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Raimondi  F, Migliaro  F, Sodano  A,  et al.  Can neonatal lung ultrasound monitor fluid clearance and predict the need of respiratory support? Crit Care. 2012;16(6):R220.
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Raimondi  F, Migliaro  F, Sodano  A,  et al.  Use of neonatal chest ultrasound to predict noninvasive ventilation failure. Pediatrics. 2014;134(4):e1089-e1094.
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Via  G, Storti  E, Gulati  G, Neri  L, Mojoli  F, Braschi  A.  Lung ultrasound in the ICU: from diagnostic instrument to respiratory monitoring tool. Minerva Anestesiol. 2012;78(11):1282-1296.
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Bossuyt  PM, Reitsma  JB, Bruns  DE,  et al; Standards for Reporting of Diagnostic Accuracy.  The STARD statement for reporting studies of diagnostic accuracy: explanation and elaboration. Ann Intern Med. 2003;138(1):W1-W12.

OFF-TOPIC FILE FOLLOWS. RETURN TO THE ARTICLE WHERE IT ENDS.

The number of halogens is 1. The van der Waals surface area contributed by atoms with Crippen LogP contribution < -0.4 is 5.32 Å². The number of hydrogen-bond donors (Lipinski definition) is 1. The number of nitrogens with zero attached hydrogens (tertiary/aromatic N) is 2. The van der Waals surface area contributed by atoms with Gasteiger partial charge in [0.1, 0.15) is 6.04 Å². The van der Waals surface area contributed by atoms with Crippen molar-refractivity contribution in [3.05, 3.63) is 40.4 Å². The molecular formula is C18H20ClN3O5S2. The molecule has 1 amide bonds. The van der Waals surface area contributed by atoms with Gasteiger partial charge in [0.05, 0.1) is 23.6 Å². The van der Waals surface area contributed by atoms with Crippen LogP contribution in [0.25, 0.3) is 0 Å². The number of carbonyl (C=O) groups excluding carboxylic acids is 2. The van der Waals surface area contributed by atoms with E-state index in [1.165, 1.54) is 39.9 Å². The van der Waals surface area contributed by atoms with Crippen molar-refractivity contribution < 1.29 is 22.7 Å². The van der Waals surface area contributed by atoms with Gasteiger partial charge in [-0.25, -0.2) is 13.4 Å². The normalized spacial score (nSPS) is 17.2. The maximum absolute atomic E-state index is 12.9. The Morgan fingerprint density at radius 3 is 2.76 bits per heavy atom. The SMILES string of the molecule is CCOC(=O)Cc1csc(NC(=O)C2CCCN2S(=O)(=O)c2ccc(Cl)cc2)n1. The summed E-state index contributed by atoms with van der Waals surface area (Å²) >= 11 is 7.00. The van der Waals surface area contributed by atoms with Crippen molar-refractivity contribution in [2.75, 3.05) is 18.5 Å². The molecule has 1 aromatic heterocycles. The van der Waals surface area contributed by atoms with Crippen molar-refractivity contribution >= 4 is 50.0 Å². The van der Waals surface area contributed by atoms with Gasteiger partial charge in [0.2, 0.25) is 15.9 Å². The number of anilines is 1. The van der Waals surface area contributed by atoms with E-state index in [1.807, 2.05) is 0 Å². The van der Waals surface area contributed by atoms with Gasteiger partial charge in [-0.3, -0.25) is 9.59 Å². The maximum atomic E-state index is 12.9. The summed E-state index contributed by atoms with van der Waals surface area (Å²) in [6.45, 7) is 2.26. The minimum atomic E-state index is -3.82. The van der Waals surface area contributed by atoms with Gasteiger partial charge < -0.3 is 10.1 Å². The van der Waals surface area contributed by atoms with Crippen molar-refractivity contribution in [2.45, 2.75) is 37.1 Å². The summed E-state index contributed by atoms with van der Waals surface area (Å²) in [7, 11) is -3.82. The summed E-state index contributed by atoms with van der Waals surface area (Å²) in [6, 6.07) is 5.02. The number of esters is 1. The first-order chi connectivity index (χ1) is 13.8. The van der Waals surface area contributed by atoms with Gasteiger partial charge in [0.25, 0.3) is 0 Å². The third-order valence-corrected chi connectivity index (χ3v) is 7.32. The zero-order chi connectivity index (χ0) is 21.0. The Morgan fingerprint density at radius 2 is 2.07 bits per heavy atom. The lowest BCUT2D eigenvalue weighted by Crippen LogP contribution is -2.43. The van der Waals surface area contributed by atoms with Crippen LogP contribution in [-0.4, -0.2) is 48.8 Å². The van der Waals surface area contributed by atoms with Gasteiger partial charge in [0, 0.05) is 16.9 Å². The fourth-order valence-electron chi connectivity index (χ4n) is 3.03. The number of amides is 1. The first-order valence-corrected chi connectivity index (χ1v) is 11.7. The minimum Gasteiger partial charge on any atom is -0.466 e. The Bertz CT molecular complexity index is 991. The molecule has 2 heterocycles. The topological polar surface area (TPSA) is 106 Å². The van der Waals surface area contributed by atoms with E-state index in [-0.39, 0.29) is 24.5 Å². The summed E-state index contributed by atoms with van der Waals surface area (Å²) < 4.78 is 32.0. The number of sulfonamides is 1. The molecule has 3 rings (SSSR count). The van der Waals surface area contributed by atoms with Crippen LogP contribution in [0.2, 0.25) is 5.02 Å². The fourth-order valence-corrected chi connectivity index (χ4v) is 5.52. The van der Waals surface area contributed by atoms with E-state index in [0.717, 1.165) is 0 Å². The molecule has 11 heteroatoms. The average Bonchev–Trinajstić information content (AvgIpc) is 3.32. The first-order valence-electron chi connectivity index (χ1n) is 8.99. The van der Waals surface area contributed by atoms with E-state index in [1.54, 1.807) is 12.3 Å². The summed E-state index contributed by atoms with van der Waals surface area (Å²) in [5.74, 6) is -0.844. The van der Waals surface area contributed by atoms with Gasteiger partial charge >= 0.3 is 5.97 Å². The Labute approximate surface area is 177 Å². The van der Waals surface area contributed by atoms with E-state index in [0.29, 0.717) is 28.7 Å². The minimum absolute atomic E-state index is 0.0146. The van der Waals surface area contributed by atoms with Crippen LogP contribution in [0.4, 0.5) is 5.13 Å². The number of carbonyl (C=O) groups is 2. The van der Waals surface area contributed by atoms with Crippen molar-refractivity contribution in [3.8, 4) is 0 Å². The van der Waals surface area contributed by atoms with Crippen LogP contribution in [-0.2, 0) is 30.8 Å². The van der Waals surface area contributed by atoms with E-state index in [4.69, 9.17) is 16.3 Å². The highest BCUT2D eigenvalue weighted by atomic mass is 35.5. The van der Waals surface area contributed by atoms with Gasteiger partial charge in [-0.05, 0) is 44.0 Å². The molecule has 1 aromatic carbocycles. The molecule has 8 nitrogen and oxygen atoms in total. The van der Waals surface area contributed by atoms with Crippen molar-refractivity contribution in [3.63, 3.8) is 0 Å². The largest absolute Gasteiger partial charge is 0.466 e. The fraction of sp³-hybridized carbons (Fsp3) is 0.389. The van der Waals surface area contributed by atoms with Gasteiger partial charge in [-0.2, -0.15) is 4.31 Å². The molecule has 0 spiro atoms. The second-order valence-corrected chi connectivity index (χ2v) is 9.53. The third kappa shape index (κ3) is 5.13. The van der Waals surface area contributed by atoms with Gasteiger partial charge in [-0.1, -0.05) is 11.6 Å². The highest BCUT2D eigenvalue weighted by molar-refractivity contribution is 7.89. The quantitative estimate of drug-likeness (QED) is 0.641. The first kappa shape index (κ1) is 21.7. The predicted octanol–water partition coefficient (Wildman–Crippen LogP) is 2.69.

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Goldstein  B, Giroir  B, Randolph  A; International Consensus Conference on Pediatric Sepsis.  International pediatric sepsis consensus conference: definitions for sepsis and organ dysfunction in pediatrics. Pediatr Crit Care Med. 2005;6(1):2-8.
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Kattwinkel  J, Perlman  JM, Aziz  K,  et al; American Heart Association.  Neonatal resuscitation: 2010 American Heart Association Guidelines for Cardiopulmonary Resuscitation and Emergency Cardiovascular Care. Pediatrics. 2010;126(5):e1400-e1413.
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Gizzi  C, Klifa  R, Pattumelli  MG,  et al.  Continuous positive airway pressure and the burden of care for transient tachypnea of the neonate: retrospective cohort study [published online March 26, 2015]. Am J Perinatol. doi:10.1055/s-0034-1543988.
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27.
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Original Investigation